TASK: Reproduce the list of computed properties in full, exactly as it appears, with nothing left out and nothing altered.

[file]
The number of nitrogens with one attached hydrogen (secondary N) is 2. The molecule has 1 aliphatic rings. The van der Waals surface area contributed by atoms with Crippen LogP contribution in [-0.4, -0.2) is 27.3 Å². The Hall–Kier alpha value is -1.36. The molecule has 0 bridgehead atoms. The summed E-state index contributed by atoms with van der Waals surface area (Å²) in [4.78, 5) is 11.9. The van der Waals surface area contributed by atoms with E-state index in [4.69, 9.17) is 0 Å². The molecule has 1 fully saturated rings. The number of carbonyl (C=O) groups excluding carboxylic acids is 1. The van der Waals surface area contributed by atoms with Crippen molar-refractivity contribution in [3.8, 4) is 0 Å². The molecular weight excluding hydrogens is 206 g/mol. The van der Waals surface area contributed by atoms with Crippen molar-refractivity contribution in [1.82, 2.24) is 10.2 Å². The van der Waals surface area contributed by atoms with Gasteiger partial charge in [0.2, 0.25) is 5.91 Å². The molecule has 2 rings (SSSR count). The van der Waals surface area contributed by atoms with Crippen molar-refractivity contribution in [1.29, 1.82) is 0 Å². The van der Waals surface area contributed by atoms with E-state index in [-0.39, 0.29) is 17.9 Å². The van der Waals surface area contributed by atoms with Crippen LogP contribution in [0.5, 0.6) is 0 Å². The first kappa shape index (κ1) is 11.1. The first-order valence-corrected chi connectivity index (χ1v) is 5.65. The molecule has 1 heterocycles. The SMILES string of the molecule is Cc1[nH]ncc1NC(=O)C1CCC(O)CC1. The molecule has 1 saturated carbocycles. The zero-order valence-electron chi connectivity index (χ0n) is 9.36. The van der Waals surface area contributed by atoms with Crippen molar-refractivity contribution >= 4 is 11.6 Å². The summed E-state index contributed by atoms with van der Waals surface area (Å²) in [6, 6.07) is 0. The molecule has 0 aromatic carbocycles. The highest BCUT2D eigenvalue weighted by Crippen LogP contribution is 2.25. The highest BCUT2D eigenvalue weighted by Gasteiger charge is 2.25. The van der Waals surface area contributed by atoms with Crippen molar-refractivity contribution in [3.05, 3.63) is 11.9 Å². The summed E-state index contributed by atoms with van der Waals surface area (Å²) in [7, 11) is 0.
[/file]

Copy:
The number of nitrogens with one attached hydrogen (secondary N) is 2. The molecule has 1 aliphatic rings. The van der Waals surface area contributed by atoms with Crippen LogP contribution in [-0.4, -0.2) is 27.3 Å². The Hall–Kier alpha value is -1.36. The molecule has 0 bridgehead atoms. The summed E-state index contributed by atoms with van der Waals surface area (Å²) in [4.78, 5) is 11.9. The van der Waals surface area contributed by atoms with E-state index in [4.69, 9.17) is 0 Å². The molecule has 1 fully saturated rings. The number of carbonyl (C=O) groups excluding carboxylic acids is 1. The van der Waals surface area contributed by atoms with Crippen molar-refractivity contribution in [3.8, 4) is 0 Å². The molecular weight excluding hydrogens is 206 g/mol. The van der Waals surface area contributed by atoms with Crippen molar-refractivity contribution in [1.82, 2.24) is 10.2 Å². The van der Waals surface area contributed by atoms with Gasteiger partial charge in [0.2, 0.25) is 5.91 Å². The molecule has 2 rings (SSSR count). The van der Waals surface area contributed by atoms with Crippen molar-refractivity contribution in [1.29, 1.82) is 0 Å². The van der Waals surface area contributed by atoms with E-state index in [-0.39, 0.29) is 17.9 Å². The van der Waals surface area contributed by atoms with Crippen LogP contribution in [0.5, 0.6) is 0 Å². The first kappa shape index (κ1) is 11.1. The first-order valence-corrected chi connectivity index (χ1v) is 5.65. The molecule has 1 heterocycles. The SMILES string of the molecule is Cc1[nH]ncc1NC(=O)C1CCC(O)CC1. The molecule has 1 saturated carbocycles. The zero-order valence-electron chi connectivity index (χ0n) is 9.36. The van der Waals surface area contributed by atoms with Crippen molar-refractivity contribution >= 4 is 11.6 Å². The summed E-state index contributed by atoms with van der Waals surface area (Å²) in [6, 6.07) is 0. The molecule has 0 aromatic carbocycles. The highest BCUT2D eigenvalue weighted by Crippen LogP contribution is 2.25. The highest BCUT2D eigenvalue weighted by Gasteiger charge is 2.25. The van der Waals surface area contributed by atoms with Crippen molar-refractivity contribution in [3.05, 3.63) is 11.9 Å². The summed E-state index contributed by atoms with van der Waals surface area (Å²) in [7, 11) is 0.